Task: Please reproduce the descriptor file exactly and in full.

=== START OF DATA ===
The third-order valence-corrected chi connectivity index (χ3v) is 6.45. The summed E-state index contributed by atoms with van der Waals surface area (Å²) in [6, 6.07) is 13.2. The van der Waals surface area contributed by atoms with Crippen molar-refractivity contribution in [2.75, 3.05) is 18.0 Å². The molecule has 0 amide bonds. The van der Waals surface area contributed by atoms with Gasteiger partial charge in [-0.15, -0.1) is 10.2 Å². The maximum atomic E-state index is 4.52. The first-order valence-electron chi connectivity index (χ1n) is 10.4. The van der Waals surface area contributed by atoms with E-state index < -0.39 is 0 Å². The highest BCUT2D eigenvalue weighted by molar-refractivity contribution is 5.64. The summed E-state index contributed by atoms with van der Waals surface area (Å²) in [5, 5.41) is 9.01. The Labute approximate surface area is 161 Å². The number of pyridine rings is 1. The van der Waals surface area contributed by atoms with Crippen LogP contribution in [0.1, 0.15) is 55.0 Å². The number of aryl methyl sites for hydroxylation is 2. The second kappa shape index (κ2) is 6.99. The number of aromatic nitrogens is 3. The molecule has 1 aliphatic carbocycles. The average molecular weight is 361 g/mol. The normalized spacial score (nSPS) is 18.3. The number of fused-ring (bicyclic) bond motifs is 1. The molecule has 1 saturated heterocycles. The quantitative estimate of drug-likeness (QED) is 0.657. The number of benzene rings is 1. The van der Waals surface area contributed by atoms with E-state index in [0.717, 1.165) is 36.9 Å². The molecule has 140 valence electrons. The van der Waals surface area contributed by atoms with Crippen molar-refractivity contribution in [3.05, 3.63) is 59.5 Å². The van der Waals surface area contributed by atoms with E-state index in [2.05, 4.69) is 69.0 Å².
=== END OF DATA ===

The third-order valence-corrected chi connectivity index (χ3v) is 6.45. The summed E-state index contributed by atoms with van der Waals surface area (Å²) in [6, 6.07) is 13.2. The van der Waals surface area contributed by atoms with Crippen molar-refractivity contribution in [2.75, 3.05) is 18.0 Å². The molecule has 0 amide bonds. The van der Waals surface area contributed by atoms with Gasteiger partial charge in [-0.15, -0.1) is 10.2 Å². The maximum atomic E-state index is 4.52. The first-order valence-electron chi connectivity index (χ1n) is 10.4. The van der Waals surface area contributed by atoms with E-state index < -0.39 is 0 Å². The highest BCUT2D eigenvalue weighted by molar-refractivity contribution is 5.64. The summed E-state index contributed by atoms with van der Waals surface area (Å²) in [5, 5.41) is 9.01. The Labute approximate surface area is 161 Å². The number of pyridine rings is 1. The van der Waals surface area contributed by atoms with Crippen LogP contribution in [0.1, 0.15) is 55.0 Å². The number of aryl methyl sites for hydroxylation is 2. The second kappa shape index (κ2) is 6.99. The number of aromatic nitrogens is 3. The molecule has 1 aliphatic carbocycles. The average molecular weight is 361 g/mol. The normalized spacial score (nSPS) is 18.3. The number of fused-ring (bicyclic) bond motifs is 1. The molecule has 1 saturated heterocycles. The quantitative estimate of drug-likeness (QED) is 0.657. The number of benzene rings is 1. The van der Waals surface area contributed by atoms with E-state index in [0.717, 1.165) is 36.9 Å². The molecule has 140 valence electrons. The van der Waals surface area contributed by atoms with Crippen molar-refractivity contribution in [3.05, 3.63) is 59.5 Å². The van der Waals surface area contributed by atoms with E-state index in [2.05, 4.69) is 69.0 Å².